Kennedy’s False Note
Much hoo-ha was made of the BBC’s “censorship” of Nigel Kennedy’s remarks about Palestine at the Proms. In truth, Kennedy knew all along he’d be taken off air
Nigel Kennedy:his proteges, the Palestine Strings, were let doen by self-important activists at the Proms
Two summers ago, activists of the Palestine Solidarity Campaign scored a notable victory at the BBC Proms. By barracking the Israel Philharmonic Orchestra in phased outbursts, forcing the BBC to take the concert off air, the agitators earned several weeks’ worth of media attention as partisans argued the merits and otherwise of disrupting a cultural summit for political benefit.
On the rest of the Israel Phil’s tour of Europe attempted disruptions were nipped in the bud and went unreported. London, and the Proms in particular, was flagged as a soft target and the tunnel-visioned activists awaited their next opportunity.
This summer, with its customary regard for “balance”, the BBC leapt at an offer from the maverick violinist Nigel Kennedy to play late-night Vivaldi improvisations with the keffiya-clad Palestine Strings. Despite being told that any political message would be taken off air, Kennedy dropped an aside on stage about “apartheid”, and the PSC rolled into action next morning, accusing the BBC of “censorship” for excising the offensive term from its TV relay.
Kennedy declared through “a spokesperson” that he found the omission of his word “incredible and quite frightening”; the Israel-averse Roger Waters (of Pink Floyd) rallied to his cause; and a group of Jewish anti-Zionists wrote a letter to the Daily Telegraph deploring the suppression of free speech. So another triumph for political action? Hardly.
Here’s what really happened. Kennedy is not a political sophisticate. Friends say he probably thinks Syria is an island off Italy. Some hours after the successful concert, he took a call from an acquaintance — a pro-PSC Israeli, I gather — and blearily replied to a few pointed questions in his familiar rambling stream of consciousness.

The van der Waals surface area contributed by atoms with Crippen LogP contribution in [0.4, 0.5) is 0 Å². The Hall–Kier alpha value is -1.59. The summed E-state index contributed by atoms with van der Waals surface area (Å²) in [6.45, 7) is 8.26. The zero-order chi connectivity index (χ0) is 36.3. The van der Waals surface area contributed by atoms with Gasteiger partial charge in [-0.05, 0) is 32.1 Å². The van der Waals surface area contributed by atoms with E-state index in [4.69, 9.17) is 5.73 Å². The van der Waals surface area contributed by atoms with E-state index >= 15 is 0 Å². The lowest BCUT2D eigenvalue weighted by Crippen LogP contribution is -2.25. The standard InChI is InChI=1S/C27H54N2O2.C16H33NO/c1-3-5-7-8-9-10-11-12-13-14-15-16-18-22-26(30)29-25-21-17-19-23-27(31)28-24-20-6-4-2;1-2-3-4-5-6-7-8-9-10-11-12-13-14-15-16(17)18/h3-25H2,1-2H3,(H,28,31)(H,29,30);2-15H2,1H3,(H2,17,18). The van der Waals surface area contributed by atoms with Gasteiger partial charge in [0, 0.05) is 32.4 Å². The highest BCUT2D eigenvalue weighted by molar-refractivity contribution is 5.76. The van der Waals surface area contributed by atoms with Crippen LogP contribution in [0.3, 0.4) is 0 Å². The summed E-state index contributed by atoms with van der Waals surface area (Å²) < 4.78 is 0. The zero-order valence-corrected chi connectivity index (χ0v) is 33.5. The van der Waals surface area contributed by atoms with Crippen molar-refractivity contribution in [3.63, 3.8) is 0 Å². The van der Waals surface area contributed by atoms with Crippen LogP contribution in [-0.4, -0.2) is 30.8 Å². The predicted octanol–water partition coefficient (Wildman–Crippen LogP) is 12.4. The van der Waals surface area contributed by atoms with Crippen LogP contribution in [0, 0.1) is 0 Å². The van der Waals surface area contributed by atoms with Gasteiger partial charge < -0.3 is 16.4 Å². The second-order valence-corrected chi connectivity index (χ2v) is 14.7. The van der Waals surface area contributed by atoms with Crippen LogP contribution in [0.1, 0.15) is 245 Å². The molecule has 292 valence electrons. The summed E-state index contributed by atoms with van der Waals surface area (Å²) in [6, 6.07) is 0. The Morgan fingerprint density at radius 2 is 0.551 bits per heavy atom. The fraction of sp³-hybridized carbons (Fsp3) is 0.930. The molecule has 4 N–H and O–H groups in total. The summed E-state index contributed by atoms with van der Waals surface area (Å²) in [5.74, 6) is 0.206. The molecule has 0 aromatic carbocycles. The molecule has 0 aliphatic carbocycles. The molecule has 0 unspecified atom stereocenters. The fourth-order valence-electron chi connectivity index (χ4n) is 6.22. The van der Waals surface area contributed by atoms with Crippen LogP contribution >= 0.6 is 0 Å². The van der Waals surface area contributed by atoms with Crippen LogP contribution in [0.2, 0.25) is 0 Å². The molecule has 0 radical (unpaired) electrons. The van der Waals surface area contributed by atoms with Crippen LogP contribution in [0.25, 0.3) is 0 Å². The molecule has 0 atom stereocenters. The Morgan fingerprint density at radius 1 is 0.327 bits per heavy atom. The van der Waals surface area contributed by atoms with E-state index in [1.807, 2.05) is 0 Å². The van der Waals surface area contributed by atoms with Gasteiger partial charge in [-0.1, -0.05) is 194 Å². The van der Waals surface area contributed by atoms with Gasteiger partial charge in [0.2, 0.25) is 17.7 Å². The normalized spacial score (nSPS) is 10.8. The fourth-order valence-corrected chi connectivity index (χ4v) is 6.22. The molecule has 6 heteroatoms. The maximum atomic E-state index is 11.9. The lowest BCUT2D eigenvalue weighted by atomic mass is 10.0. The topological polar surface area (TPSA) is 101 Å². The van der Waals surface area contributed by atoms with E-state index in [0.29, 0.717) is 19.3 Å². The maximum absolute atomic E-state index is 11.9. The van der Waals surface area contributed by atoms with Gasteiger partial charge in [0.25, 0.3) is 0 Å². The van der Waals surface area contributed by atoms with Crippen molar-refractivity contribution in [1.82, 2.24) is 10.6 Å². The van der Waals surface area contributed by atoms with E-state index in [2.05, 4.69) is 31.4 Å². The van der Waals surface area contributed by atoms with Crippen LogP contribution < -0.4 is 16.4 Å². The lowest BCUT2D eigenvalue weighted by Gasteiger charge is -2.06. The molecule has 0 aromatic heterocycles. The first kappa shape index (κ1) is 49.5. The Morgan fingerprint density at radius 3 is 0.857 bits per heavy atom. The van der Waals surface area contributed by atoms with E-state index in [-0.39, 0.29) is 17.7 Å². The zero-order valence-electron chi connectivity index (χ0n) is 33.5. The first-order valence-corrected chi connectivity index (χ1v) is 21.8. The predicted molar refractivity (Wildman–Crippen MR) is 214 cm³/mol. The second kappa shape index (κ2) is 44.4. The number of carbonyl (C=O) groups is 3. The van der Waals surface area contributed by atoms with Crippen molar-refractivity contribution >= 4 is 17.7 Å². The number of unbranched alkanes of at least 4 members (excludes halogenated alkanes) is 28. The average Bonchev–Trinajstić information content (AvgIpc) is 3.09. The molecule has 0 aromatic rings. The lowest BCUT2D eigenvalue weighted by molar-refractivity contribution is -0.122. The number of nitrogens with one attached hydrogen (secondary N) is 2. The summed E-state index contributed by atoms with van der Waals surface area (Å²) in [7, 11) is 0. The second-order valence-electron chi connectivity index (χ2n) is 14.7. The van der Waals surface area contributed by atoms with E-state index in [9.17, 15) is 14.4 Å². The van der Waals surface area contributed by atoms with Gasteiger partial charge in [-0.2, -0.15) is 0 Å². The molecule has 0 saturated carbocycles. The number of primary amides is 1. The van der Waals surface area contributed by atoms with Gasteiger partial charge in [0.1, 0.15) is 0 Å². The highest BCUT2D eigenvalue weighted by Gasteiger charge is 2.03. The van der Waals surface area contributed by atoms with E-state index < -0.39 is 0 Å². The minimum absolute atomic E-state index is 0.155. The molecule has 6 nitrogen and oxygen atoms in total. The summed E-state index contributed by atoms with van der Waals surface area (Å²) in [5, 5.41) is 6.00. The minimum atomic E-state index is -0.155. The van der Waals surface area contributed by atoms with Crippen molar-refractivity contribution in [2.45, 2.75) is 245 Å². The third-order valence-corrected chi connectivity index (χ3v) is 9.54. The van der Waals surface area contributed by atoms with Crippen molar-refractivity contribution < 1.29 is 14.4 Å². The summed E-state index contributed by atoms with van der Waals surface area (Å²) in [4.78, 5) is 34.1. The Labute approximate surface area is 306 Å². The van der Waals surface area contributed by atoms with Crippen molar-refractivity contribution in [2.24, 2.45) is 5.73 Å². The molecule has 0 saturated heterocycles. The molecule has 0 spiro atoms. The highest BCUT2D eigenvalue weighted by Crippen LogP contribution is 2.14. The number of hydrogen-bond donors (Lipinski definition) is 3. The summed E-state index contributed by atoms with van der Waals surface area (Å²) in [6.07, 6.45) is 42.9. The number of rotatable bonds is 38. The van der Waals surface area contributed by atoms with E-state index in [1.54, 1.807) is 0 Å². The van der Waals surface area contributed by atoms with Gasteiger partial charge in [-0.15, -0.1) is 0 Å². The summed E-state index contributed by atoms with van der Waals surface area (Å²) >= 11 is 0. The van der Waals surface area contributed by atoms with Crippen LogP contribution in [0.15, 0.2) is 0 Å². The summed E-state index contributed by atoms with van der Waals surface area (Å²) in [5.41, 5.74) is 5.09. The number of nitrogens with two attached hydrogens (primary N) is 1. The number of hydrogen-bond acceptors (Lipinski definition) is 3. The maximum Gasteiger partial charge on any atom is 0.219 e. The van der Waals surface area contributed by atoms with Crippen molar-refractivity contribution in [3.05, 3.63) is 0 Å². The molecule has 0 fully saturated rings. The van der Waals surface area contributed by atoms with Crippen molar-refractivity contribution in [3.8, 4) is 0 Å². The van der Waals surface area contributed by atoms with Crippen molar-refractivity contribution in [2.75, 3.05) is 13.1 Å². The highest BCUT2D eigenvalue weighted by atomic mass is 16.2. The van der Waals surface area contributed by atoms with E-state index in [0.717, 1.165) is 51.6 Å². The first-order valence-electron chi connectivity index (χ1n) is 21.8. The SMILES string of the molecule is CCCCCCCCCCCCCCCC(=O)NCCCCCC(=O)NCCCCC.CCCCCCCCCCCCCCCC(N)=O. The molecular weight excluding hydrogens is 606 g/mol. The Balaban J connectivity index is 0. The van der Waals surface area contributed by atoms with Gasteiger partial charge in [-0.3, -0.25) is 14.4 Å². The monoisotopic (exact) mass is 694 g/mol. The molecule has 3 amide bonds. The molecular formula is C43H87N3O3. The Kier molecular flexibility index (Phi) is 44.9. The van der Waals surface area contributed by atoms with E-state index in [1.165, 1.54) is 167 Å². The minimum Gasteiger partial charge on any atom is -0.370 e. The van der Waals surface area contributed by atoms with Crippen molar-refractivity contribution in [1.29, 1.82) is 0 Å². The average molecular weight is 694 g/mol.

Barely were his quotes posted online than his personal manager, Terri Robson, got in touch. Ms Robson issued a rejoinder on my Slipped Disc site, affirming that Kennedy had been formally reminded before the concert that any political outburst he might make would be taken off air. Her implication was that her artist had no cause to complain of censorship when he had knowingly consented to the conditions of performance. It was, as these things go, a pretty public rebuke from a highly experienced manager.
Ms Robson went on to say: “The BBC welcomed the Palestine Strings (from the Edward Said University) to its Proms platform with open arms and the performance was extraordinary. These amazing young classical musicians presented a very positive message about their culture on a world stage they could previously have only dreamt of. Some of the political agendas currently doing the rounds serve only to overshadow this positive message, which is most unfortunate.”
And that terse note of regret, more than any of the transient media chatter, put the lid on a notable fiasco for the PSC mob. Nigel Kennedy had done well to win an opening for his Palestine protégés, only for a bunch of self-important activists to smash the window to smithereens.